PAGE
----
The Congress specified in the National Defense Authorization Act (NDAA) for Fiscal Year 2009 a requirement that the President and the Defense Department submit reports on comprehensive strategies for public diplomacy and strategic communication. These “1055 reports,” so-called because of the section of the NDAA that called for them, provide an insight into the senior leader perspective on the U.S. Government bureaucracies that engage and influence foreign publics. The Administration just released their report, National Framework for Strategic Communication (2010) (720kb PDF). The Defense Department’s report was released earlier and is available here.*
The report includes four significant recommendations on “re-balancing” public diplomacy and strategic communication. The fourth of these deserves special attention:
(d) how best to expedite revitalizing and strengthening civilian department and agency capabilities, both qualitatively and quantitatively, to enable them to effectively execute these programs and activities.
The point on “quality” is important. We already know that public diplomacy personnel at the State Department are limited in their ability to conceive and execute programs based on limited resources (both personnel and money), limited incentive for the practice from a human resource perspective, lack of training, and bureaucracies more interested in themselves more than the mission. This fourth point is critical and must include addressing the challenge of attracting and supporting the best and the brightest toward a public diplomacy career, as well as elevating public diplomacy as a core function for a Department of State that must also be a Department of Non-State.
Excerpts of the report are below.
Across all of our efforts, effective strategic communications are essential to sustaining global legitimacy and supporting our policy aims. Aligning our actions with our words is a shared responsibility that must be fostered by a culture of communication throughout the government. We must also be more effective in our deliberate communication and engagement, and do a better job understanding the attitudes, opinions, grievances, and concerns of peoples — not just elites — around the world. Doing so is critical to allow us to convey credible, consistent messages, develop effective plans and to better understand how our actions will be perceived.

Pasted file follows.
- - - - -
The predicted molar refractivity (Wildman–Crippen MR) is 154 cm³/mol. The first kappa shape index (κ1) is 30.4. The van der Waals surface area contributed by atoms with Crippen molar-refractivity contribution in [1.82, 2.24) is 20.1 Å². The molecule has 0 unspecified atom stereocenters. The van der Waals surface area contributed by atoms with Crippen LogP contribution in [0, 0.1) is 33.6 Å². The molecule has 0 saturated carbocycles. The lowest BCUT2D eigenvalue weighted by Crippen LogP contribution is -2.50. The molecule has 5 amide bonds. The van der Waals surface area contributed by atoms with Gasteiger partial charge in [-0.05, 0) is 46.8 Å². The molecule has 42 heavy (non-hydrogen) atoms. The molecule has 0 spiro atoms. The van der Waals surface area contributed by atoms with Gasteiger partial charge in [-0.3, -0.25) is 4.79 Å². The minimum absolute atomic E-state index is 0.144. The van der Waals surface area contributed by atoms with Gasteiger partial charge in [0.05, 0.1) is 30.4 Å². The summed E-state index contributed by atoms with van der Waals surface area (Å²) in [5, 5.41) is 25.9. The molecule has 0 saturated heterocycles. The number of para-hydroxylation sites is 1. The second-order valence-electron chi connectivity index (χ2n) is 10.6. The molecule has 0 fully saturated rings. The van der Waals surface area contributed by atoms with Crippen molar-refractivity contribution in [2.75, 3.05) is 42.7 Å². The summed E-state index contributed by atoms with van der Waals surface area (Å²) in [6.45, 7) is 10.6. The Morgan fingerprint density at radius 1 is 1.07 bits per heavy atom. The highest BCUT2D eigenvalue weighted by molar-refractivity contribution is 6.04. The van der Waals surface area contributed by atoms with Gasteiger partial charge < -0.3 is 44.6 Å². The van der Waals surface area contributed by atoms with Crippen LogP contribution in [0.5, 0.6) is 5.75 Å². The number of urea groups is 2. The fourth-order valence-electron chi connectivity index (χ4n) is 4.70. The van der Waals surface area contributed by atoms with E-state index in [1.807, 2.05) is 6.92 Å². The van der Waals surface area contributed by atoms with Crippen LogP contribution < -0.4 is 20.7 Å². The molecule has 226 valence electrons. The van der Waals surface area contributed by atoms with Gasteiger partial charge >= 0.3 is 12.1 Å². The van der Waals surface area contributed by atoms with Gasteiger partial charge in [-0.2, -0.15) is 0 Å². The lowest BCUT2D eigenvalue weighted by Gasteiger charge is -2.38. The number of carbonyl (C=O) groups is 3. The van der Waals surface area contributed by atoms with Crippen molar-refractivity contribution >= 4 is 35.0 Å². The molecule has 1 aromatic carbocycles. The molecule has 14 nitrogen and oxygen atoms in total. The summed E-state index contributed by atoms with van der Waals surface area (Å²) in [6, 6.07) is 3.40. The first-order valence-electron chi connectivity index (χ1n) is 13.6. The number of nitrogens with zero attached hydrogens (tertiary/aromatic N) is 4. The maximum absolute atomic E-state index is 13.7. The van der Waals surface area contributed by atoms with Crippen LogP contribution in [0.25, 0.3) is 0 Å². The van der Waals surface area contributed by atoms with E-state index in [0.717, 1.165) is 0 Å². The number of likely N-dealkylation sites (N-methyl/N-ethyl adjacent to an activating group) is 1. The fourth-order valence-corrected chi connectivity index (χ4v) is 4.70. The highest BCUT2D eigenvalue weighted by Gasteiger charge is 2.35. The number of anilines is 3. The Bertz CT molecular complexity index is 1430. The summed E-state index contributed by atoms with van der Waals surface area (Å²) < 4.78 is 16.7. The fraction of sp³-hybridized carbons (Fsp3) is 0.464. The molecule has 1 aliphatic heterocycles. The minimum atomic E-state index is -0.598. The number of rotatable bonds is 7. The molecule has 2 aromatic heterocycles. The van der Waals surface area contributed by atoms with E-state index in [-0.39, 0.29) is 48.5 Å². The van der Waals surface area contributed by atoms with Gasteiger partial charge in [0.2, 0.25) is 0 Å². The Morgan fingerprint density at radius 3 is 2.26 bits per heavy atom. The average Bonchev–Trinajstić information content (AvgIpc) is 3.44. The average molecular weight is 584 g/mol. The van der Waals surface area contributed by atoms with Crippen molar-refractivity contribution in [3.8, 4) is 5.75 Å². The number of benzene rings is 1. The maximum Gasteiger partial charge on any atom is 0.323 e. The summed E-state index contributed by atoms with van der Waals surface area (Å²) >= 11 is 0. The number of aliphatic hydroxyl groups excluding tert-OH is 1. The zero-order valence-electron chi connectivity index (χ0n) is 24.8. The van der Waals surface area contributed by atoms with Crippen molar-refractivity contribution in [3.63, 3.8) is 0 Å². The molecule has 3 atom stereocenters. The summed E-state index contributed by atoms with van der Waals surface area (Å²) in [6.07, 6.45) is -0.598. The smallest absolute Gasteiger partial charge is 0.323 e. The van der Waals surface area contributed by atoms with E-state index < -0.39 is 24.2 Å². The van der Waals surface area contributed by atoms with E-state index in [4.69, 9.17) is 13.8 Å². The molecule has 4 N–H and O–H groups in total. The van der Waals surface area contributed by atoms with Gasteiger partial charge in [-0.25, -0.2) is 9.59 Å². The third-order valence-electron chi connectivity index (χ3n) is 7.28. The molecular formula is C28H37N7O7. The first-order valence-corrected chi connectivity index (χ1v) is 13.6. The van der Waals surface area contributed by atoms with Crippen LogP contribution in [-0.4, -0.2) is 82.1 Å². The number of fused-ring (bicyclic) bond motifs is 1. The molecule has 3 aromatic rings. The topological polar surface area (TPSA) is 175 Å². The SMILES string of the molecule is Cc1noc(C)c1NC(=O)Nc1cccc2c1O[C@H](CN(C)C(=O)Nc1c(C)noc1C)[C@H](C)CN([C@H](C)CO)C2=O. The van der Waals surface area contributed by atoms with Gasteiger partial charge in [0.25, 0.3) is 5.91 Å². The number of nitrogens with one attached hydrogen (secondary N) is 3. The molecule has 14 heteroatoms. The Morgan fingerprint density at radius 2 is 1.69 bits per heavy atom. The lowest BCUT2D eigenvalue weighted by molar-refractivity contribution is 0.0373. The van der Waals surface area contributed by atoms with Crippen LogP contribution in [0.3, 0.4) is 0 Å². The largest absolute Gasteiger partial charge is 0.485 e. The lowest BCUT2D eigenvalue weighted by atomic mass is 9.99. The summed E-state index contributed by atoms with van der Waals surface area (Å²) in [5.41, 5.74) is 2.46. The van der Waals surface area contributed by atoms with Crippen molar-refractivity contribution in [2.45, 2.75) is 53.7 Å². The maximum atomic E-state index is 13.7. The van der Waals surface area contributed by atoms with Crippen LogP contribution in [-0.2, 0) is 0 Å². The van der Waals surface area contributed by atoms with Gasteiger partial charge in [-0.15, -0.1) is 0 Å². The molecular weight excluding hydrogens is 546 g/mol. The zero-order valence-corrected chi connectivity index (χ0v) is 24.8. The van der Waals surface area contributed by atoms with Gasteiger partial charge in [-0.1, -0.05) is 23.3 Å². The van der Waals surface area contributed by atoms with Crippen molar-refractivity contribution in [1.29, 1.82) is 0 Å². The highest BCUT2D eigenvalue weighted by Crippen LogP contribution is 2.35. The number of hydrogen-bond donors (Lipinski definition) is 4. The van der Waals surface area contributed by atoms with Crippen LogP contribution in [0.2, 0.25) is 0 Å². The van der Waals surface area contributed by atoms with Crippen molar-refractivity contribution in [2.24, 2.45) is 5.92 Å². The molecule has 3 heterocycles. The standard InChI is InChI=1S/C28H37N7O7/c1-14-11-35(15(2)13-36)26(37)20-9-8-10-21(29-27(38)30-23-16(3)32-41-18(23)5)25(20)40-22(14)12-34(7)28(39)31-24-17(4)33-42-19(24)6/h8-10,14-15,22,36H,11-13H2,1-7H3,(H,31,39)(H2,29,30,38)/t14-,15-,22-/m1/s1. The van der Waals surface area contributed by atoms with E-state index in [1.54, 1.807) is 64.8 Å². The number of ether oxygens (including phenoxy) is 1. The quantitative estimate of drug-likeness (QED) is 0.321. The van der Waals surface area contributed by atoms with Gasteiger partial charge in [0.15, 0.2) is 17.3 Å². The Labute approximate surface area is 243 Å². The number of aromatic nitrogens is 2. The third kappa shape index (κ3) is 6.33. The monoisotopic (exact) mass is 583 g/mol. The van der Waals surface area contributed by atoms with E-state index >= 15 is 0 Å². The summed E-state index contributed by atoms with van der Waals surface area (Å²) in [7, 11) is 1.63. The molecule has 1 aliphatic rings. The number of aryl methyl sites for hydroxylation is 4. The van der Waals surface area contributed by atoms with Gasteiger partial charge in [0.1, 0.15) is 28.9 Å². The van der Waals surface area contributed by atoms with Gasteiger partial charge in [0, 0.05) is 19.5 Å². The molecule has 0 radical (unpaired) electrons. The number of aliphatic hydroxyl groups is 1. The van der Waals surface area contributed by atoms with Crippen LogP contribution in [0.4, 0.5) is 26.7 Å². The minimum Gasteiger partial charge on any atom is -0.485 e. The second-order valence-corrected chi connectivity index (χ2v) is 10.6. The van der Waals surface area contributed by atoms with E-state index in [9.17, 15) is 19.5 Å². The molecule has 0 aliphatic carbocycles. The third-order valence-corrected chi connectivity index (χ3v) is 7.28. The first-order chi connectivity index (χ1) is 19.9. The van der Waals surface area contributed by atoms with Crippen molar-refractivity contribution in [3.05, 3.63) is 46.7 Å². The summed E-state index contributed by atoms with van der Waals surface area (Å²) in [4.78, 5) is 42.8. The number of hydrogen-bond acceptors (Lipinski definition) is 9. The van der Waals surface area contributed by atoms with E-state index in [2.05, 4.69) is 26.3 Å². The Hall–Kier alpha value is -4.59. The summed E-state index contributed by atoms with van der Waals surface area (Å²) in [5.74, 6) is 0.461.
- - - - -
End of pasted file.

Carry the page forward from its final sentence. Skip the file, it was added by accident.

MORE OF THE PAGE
By “strategic communication(s)” we refer to: (a) the synchronization of words and deeds and how they will be perceived by selected audiences, as well as (b) programs and activities deliberately aimed at communicating and engaging with intended audiences, including those implemented by public affairs, public diplomacy, and information operations professionals.
The National Security Staff currently sees no need to establish a new, independent, not-for-profit organization responsible for providing independent assessment and strategic guidance on strategic communication and public diplomacy, as recommended by the Task Force on Strategic Communication of the Defense Science Board.
The ability to establish public-private partnerships is a critical issue. However, at this time, there are a number of key pending reviews, including the Presidential Study Directive on Development and the Department of State’s Quadrennial Diplomacy and Development Review, that are examining the issue of public-private partnerships. As a result, we do not believe this report is the correct mechanism for addressing the United States Government’s abilities to form public-private partnership.
* – the NSC distributed a 2mb version of this file that was not searchable. The version on MountainRunner.us is searchable and the images compressed to save space and improve download times.
- Defense Department’s 1055 report: DOD explains its view of and organization for strategic communication
- State Department’s Framework for Public Diplomacy: Public Diplomacy: Strengthening US Engagement with the World